Adaptive Persuasion in Cyberspace: The 'Fifty Cents Army' in China
27 Pages Posted: 5 Aug 2013 Last revised: 29 Jun 2015
Date Written: 2013
Studies on public expression in authoritarian regimes tend to focus on the cat-and-mouse censorship game in which the state and internet users (netizens) struggle over the limits of what can be discussed and what cannot. Few have systematically traced the process of online discourse competition within the state-imposed boundaries. how do authoritarian regimes adapt themselves to the new environment of online expression? In particular, how do authoritarian regimes manage public opinion beyond direct censorship or coercion? This project explores these questions by examining the Chinese case. Based on twelve months of fieldwork and over two years of in-depth online ethnography, this project finds that besides resorting to censorship, the Chinese state has adapted to the challenge of online expression by manufacturing pro-regime voices in the cyberspace. To do so, the propaganda state has mobilized an army of state-paid online commentators, popularly known as the fifty cents army, to engage in online discussion anonymously to produce pro-regime commentary. The seemingly smart adaptation has produced mixed results: though fifty cents may have managed to increase the state’s PR effectiveness on specific issues through astroturfing, it often backfires by increasing netizens’ distrust in the state and suppresses regime-supporters’ voices.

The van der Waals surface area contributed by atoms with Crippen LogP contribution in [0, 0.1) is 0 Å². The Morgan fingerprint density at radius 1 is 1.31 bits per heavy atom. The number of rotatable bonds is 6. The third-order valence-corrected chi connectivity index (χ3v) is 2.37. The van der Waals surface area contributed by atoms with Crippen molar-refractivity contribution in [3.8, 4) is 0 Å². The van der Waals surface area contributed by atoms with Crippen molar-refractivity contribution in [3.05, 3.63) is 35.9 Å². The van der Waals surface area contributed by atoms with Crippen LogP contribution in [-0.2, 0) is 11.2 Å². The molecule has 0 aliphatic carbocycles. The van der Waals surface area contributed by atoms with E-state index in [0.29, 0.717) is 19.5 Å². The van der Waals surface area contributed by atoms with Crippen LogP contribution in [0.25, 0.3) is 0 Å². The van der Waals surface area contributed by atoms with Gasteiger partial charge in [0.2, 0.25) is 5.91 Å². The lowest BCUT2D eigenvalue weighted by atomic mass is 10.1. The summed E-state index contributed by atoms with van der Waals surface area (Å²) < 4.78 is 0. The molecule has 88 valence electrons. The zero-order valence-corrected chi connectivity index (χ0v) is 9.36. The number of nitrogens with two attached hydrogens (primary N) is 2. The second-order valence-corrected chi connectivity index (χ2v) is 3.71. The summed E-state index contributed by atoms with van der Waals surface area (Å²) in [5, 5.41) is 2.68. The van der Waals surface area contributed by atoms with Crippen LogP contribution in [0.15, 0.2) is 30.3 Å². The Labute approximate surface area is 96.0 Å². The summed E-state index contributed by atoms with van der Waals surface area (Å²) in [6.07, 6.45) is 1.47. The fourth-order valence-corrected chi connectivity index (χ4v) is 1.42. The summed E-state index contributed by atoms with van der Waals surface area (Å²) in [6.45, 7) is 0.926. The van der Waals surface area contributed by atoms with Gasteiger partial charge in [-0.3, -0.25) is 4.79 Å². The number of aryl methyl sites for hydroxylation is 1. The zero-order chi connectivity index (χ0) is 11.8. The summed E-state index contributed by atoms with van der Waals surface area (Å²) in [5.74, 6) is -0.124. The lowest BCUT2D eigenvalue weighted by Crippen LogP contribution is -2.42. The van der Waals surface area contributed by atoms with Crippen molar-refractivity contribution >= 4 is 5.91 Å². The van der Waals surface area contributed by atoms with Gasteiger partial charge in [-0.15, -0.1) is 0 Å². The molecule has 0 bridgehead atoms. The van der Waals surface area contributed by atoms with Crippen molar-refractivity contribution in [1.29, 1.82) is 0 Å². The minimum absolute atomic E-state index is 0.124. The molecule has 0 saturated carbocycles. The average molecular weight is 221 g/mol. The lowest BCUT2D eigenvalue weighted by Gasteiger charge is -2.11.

Keywords: Internet Commentator, Fifty Cents Army, Online Expression, China, Censorship
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